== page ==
3. Unloving Judgment – The opposite of being judgmental is the virtue known as charitable judgment. “Charity” is the old word for love (1 Cor. 13:4-8), which compels us to believe the best about another person. Therefore, Mitchell counsels us well with these words: “If you and I are loving people with this kind of charity, we won’t sinfully judge or gossip about people. We won’t delight in the evil that we hear has befallen someone else. We won’t believe the worst about others. We will always hope for something better. Love is tenacious. Love does not pretend that all is well and sweep things under the carpet, but it does hang onto hope for others and believe the best.”

Instead of sinfully judging others, and then tearing them apart through gossip, the gospel obligates us to put on love, which bonds everything together perfectly in harmony (Col. 3:14).

As we continue to work through the book, Resisting Gossip, please consider reading and growing along with us. Previous posts include:

Here’s a song from 40 years ago. The lyrics are really relevant to today’s post. “Lord I want to cut him down to size / Help me see that brother through your eyes…”

September 7, 2015

Hurting Others With Our Words

Today we turn to pastor and author Chip Ingram.  Last week at Thinking Out Loud we looked at relationships in the church which can disintegrate slowly over a period of time, and those which fade quickly due to a variety circumstantial issues. But often a relationship blows up in a split second over something someone says…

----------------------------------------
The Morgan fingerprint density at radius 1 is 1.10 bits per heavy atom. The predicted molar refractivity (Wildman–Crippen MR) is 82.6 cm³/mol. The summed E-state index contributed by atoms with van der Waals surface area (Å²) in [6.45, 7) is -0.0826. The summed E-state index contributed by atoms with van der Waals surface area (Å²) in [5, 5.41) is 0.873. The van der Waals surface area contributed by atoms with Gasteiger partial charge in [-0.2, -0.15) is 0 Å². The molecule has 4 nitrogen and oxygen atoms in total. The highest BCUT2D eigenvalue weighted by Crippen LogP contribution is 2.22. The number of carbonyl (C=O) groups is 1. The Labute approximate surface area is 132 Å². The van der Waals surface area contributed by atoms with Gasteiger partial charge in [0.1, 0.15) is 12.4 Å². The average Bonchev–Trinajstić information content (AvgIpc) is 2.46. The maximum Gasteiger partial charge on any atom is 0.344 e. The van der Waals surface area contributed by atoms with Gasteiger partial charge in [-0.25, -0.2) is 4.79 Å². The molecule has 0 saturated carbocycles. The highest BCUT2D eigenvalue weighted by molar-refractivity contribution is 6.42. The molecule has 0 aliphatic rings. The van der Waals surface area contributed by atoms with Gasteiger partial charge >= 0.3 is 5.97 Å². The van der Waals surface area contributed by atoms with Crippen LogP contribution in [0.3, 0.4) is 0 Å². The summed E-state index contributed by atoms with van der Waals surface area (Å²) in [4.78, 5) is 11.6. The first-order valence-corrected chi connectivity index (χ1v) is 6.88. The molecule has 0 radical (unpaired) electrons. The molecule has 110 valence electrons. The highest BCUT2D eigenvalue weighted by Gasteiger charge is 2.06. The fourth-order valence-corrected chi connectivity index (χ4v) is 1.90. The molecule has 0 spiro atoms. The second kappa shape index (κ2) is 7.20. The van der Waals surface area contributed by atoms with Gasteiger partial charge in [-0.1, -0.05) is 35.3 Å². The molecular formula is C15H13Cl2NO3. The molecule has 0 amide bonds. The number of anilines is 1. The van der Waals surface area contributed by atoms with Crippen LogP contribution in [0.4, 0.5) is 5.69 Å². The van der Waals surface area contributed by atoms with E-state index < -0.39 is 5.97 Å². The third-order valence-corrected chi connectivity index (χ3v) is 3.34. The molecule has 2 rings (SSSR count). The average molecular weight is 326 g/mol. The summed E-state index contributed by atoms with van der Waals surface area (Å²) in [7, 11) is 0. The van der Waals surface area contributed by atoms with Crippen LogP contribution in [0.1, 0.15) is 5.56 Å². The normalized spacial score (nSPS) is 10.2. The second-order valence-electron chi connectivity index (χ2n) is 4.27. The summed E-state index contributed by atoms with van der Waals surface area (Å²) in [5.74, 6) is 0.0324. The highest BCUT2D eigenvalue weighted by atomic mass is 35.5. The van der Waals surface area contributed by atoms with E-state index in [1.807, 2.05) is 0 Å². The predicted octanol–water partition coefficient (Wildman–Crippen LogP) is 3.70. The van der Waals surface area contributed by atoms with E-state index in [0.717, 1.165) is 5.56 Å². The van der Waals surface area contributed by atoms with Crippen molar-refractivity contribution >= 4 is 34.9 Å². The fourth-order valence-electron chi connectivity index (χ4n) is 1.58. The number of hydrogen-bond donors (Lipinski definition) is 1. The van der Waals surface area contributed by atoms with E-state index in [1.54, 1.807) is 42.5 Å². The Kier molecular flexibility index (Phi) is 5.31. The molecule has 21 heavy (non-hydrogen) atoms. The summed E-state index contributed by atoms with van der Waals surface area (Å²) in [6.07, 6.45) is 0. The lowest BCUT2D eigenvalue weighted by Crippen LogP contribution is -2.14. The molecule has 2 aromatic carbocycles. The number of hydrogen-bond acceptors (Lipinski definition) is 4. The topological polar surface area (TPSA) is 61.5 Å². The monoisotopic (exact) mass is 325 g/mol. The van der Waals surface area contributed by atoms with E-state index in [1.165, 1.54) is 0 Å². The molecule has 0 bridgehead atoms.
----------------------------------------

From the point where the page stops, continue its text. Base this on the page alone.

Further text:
Speak No EvilWhy We Hurt Others with Our Words

Has someone ever said something judgmental and negative behind your back that questioned your motive, integrity or character? If so, how did it make you feel when you found out about it? Probably pretty rotten, right? Nothing is more painful than when someone says something about you that is blatantly untrue.

In fact, few things have the power to ruin a relationship like critical, accusing, defaming, hostile and inaccurate or even slanderous words.

All of us can probably think a time when we were hurt by someone’s words. And we probably know of at least one good relationship that was destroyed, a church that was split, or a family that doesn’t talk any more because of hurtful words.

The Bible is clear that we’re to stop “tearing one another down” by our “slanderous” speech: Brothers and sisters, do not slander one another. Anyone who speaks against a brother or sister or judges them speaks against the law and judges it. When you judge the law, you are not keeping it, but sitting in judgment on it.  There is only one Lawgiver and Judge, the one who is able to save and destroy. But you—who are you to judge your neighbor? (James 4:11-12)